private placement securities

private placement securitiesAs more companies come into fruition, there has been an increase in the amount of IPOs requested across every industry. In 2014, an astounding 275 IPOs were completed, beating the previous 2013 total of 222 by more than 23%. Total U.S. IPO proceeds also exceeded the 2013 high-water mark of $55 billion, with $85 billion in proceeds. However, there is one industry that isn’t seeing the benefits of going public: the tech industry.

According to new data, the percentage of IPOs held by tech companies is at a seven year low with only 11% of the U.S. IPOs held in 2015. This is the lowest level it’s been since 2008, when only 10% of IPOs were held by tech companies due to the financial crisis. Those 15 tech companies that have gotten IPOs in 2015 have seen an average fall of 4% from the IPO price.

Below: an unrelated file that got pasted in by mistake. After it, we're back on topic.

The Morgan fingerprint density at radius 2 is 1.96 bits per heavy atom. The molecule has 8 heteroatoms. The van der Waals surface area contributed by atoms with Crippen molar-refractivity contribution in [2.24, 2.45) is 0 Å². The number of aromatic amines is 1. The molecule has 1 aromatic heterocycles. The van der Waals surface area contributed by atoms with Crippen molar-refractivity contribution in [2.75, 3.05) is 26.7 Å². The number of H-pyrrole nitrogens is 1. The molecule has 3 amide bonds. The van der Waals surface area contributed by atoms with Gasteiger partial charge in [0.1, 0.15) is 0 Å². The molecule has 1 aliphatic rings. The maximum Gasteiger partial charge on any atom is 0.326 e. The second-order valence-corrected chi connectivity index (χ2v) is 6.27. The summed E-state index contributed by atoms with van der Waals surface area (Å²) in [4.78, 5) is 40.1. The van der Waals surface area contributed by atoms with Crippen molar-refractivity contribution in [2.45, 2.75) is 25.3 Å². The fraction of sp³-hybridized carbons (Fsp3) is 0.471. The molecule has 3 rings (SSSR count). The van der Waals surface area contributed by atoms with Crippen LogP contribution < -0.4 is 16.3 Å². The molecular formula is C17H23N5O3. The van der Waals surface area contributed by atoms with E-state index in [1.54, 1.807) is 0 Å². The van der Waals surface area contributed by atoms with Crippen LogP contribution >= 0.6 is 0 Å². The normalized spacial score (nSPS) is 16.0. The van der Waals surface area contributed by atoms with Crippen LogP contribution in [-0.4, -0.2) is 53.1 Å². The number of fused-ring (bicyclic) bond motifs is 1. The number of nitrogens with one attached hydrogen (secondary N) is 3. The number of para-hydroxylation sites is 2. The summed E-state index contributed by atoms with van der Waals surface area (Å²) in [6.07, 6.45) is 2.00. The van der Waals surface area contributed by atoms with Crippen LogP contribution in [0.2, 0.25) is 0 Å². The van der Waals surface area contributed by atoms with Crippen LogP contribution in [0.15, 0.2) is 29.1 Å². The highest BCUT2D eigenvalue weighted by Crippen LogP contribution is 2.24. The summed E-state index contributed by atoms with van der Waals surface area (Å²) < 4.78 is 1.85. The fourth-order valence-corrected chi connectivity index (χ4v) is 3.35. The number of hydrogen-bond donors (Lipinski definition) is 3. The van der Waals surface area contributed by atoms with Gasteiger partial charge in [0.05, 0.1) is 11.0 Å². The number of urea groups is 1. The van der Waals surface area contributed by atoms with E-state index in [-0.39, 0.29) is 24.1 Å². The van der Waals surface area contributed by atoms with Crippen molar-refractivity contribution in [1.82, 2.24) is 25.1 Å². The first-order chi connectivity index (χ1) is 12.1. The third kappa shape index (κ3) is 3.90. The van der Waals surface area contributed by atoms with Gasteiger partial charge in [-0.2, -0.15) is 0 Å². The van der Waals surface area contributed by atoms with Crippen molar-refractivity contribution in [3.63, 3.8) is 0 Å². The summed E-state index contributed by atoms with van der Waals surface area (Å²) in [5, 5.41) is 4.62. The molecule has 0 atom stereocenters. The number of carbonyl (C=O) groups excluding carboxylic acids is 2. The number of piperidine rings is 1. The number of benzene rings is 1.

Perhaps one of the reasons tech companies have avoided going public are the heavy enforcement that come with IPOs. According to its latest enforcement report, the U.S. Securities and Exchange Commission brought a record 755 enforcement actions during the 2014 fiscal year. These incidents cost public businesses a total of $4.1 billion in disgorgement and penalties, alongside other expenses such as IPO attorney fees. For many companies, the cons of going public outweigh the pros.

Instead of going public, many tech companies are looking instead for private placement offerings. Private placement occurs when a company offers private placement securities to a select group of individual investors. Since these offerings do not need to be registered, they do not have to report their company information or sell their stocks on the open market according to corporate securities law.

If your company is looking for means of investment, contact a securities lawyer to learn more about IPOs and private placement securities.

Write a comment:

*

Your email address will not be published.